Change Agent: Leading the Way
Third-year M.F.A. artist teams up with professor for ‘Affective Resistance’ exhibition
By Greg Hardesty
Alberto “Berto” Lule stripped down to his boxer shorts and lay on his back on a sheet of clear plexiglass.
He slowly moved into different positions in which he’d been arrested or detained by police: arms up and fingers clasped behind his head, hands shackled behind his back.
He then got up and applied forensic fingerprint powder to the areas on the plexiglass dampened by his skin secretions.
“It’s a portrait — it’s me,” he says of the charcoal-like smudges that form an eerily distorted image of his body on a large piece of plexiglass displayed in his studio at the Art, Culture and Technology building at the Claire Trevor School of the Arts.
Lule’s work, one in a numbered series called “Investigation,” is a commentary on authority and evidence, says the third-year M.F.A. student who served a nearly 14-year prison sentence for drug- and gang-related felonies.
Released in 2016, Lule, who grew up near Santa Barbara, went on to complete his undergraduate studies in art at UCLA before he was accepted into the CTSA graduate program in 2021.
Now, this fall, he’s organizing a nine-week exhibition with his mentor, artist and professor Liz Glynn.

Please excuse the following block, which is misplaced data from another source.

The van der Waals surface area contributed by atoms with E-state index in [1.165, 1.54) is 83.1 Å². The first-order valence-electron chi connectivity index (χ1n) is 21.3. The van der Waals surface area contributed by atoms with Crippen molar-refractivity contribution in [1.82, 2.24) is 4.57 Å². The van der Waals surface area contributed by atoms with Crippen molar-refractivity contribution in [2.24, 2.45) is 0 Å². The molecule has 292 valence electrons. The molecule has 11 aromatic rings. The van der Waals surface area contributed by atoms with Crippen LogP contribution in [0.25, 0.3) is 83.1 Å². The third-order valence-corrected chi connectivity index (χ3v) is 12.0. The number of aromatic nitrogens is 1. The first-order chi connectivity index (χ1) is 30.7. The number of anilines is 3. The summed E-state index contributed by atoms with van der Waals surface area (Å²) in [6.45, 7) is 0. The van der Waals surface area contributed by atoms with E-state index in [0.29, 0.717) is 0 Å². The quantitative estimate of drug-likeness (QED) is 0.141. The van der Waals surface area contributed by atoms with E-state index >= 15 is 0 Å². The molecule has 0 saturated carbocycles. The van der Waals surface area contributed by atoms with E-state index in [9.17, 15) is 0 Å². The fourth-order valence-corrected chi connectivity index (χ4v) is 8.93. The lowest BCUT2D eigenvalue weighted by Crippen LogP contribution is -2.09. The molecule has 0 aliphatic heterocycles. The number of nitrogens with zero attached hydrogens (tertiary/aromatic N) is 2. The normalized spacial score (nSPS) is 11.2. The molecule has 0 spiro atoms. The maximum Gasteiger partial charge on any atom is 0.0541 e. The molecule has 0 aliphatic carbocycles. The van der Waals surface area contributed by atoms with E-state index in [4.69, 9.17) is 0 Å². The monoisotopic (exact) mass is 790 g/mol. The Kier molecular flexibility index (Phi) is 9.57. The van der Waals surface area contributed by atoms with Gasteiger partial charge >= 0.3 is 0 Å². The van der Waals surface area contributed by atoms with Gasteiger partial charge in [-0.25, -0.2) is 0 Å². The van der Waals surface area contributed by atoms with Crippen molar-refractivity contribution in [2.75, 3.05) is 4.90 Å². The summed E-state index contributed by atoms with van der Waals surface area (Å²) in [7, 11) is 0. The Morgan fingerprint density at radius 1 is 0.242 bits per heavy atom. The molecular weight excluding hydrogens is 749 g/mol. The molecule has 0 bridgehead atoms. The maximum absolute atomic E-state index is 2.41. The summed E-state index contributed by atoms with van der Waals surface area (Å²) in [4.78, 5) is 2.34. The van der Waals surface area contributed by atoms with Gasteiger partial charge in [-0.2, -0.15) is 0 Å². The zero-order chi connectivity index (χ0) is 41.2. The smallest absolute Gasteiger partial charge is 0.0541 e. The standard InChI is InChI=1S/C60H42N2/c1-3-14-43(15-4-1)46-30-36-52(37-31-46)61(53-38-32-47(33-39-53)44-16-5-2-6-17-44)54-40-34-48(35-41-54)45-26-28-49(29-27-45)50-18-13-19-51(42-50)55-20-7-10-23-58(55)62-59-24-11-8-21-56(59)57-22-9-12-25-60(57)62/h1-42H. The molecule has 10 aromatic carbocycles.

The themes of the exhibition, Affective Resistance (University Art Galleries, Oct. 7-Dec. 16), echo some that are favorites of Lule, who employs prefabricated, often mass-produced objects (“readymades,” in art parlance), mixed-media installations, and tools used by agencies of authority to examine and critique mass incarceration and the prison industrial complex, particularly the California penal system.
“Art spaces could and should be places where activism can occur,” says Lule, who teaches art to detainees at the Orange County Juvenile Hall and is vice president of the UCI chapter of the Underground Scholars Initiative, which helps the formerly incarcerated and their families and those affected by the criminal justice system.
Image: Alberto Lule's piece in the 2nd year M.F.A. exhibition "After Many Sunsets" in the University Art Gallery. (Photo: Yubo Dong)